## [1] FALSE
## [1] TRUE

is.character() returns FALSE because NULL doesn’t have a data type (it’s the absence of a value), whereas is.null() returns TRUE because it is NULL.

What happens when you compare values to NULL using our logical operators? Well, this is where the idea of NULL having a length of 0 comes in. If you type length(NULL), you’ll see it will return 0. So when you’re comparing a value against NULL like this:

"Am I NULL?" == NULL
## logical(0)

You get an output that is of length 0. And that makes sense, because NULL is missing/has 0 zero length. So basically you’re then comparing something ("Am I NULL?") to nothing (NULL). Therefore, your output is nothing (or length 0).

Dealing with NULL can be a bit tricky, so the important thing to remember is that NULL represents something missing, and have length 0. Unlike, NA

6.8.2 NA

On the other hand, NA (not available) represents an invalid value. This most often occurs when you try to convert one datatype to another where R can’t assign an appropriate value.

NA isn’t of length 0 like NULL because it is a value, it’s just invalid. In other words, there’s something there, but it doesn’t really make sense what it is.

For example, attempting to parse a character string to a date format that doesn’t match will result in a NA value:

as.Date("10/01/20", format = "%m%Y%d")
## [1] NA

R has tried to parse a value from one type into another. The value isn’t NULL because it clearly isn’t missing, but it couldn’t be converted to a date type, so it’s NA. NA Types

Unlike NULL, there are different NA values for each datatype (although they’ll all look like NA in the console). In the example above, we actually created a NA that has the Date type:

errant_date <- as.Date("10/01/20", format = "%m%Y%d")
## [1] "Date"     "oldClass"

This is because R knows what type the NA should be, but it couldn’t assign in a proper value.

The same behaviour can be observed for other data types:

as.logical("not a logical")
## [1] NA
is(as.logical("not a logical"))
## [1] "logical" "vector"

To test whether something is NA, we use the is.na() function. You don’t need to worry about what type the NA is, this will test if it is an NA of any type.

is.na(NA_character_) # this will be an NA that is of type 'character'
## [1] TRUE
is.na(NA_integer_) # this will be an NA that is of type 'integer'
## [1] TRUE Dealing with NAs

Dealing with NAs is often contextual. Attempting to perform a mathematical calculation on a vector of values that contains at least one NA will often return NA:

## [1] NA
## [1] NA
NA + 1
## [1] NA

In some cases, those NAs will represent real issues with the values and so removing the NAs or converting them to 0 will just mask the error without fixing it.

Alternatively, data imports can often return NA values because of differing data types or similar and so converting those values to 0 or removing them outright may be appropriate.

Ultimately, how you deal with NA values is a question that you’ll need to answer when it happens and depending on the situation. I will give you a helping hand though and say that if you want to just remove the NA values when summing or calculating an average or similar, then these functions often have an na.rm parameter than can be used to remove the NA values from the supplied list of values:

sum(1,2,NA, na.rm = TRUE)
## [1] 3

6.9 NaN and Infinity

A special case is NaN (not a number). NaNs are distinct to NA in that they represent a valid value. More precisely, NaN represents not real numbers (numeric values that cannot be represented with numbers). For example, dividing 0/0.

Inf and -Inf are similar constructs. They represent infinity and minus infinity respectively. They are valid values but they are not representable with numbers, so they have their own reserved words.

NaN, Inf and -Inf are all of the numeric type and do not have equivalent values in other data types.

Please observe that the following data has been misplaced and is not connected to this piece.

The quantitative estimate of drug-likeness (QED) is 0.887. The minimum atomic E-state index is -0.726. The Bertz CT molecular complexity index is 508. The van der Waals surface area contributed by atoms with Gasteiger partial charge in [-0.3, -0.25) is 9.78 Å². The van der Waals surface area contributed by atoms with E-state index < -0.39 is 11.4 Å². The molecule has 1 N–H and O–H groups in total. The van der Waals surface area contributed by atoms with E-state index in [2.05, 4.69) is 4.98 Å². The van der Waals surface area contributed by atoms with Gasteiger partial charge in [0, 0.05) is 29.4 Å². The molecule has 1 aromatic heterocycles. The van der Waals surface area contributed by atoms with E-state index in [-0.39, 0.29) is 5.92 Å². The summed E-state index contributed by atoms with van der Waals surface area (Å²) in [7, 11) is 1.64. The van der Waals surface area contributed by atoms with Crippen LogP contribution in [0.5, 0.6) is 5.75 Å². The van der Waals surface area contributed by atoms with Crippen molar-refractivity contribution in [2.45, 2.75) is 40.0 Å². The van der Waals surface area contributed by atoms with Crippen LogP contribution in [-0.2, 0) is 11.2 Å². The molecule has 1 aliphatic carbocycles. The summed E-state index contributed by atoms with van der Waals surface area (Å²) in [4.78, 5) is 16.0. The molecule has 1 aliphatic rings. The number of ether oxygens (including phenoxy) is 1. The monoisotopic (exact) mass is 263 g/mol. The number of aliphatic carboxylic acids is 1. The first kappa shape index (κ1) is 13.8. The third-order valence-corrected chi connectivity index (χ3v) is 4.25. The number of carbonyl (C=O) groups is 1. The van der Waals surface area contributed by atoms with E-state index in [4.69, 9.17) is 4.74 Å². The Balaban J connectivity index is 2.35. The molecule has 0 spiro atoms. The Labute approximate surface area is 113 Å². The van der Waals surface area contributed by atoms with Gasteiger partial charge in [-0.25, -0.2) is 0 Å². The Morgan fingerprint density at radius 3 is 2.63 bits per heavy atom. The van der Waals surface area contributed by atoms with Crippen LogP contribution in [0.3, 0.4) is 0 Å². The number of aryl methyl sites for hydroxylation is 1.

6.10 Implicit Conversion

Converting between types using the as.x() functions is nice and easy because the type that you’re converting to is explicitly defined. However, there is also implicit conversion in R. That is where R basically avoids an error by converting a variable into a different data type so that the function can run correctly. Let’s look at a proper example.

paste("I'm a character", 100)
## [1] "I'm a character 100"

The paste() function provides a pretty good example of implicit conversion in the wild. paste() expects character strings when it’s called, so what happens when you provide it with a number like we did above? Why doesn’t it complain? Well it’s because R automatically converts it for us. It takes that number, converts it to a character and then pastes things together. This way, you can be a bit more fast and loose with your data types because R will do the type conversion for you. Maybe the best way to describe it is that it’s a bit like a programming autocorrect.

Remember this concept because we’ll revisit it later when we look at coercoin.

6.10.1 Dangers of implicit conversion

As you can imagine, this automatic conversion between types when the user didn’t specifically ask for it can cause problems. For example, when I teach R courses I often ask the attendees what they think R is going to return when I type "TRUE" == TRUE. Without fail, the majority will say that it’s going to be FALSE; one is a character string and the other is a logical value.

My heart always dies a little bit then when I show them that it actually returns TRUE. “But why?”, they rightly ask. And it’s all because of implicit conversion. When we use the == operator, R will try and coerce the variables so that they’re the same type. In this case, it successfully coerces "TRUE" to TRUE, and so returns TRUE.

There are, of course, going to be cases where this makes things easier. For instance, say you’ve got some data where there are two columns of logical values but one has incorrectly been imported as a character column. This implicit conversion will save you from having to change the character column. But implicit conversion will inevitably cause you problems in the future.

So my advice is simply to be aware of it. Don’t fight it, don’t worry about it unduly, just keep it in the back of your mind for that one time where you can’t seem to figure out why you can divide things by TRUE.

6.11 Questions

  1. Why are 2 and 2L different?
  2. What is an ordered factor and how is it different to a character string?
  3. Why does as.Date("19/01/2019", format = "%d/%m/%y") return the date 19th Jan 2020 and not 19th Jan 2019?
  4. Why does as.numeric(TRUE) return 1? What will as.logical(2) return?
  5. Look at the identical() function. How is that different from ==?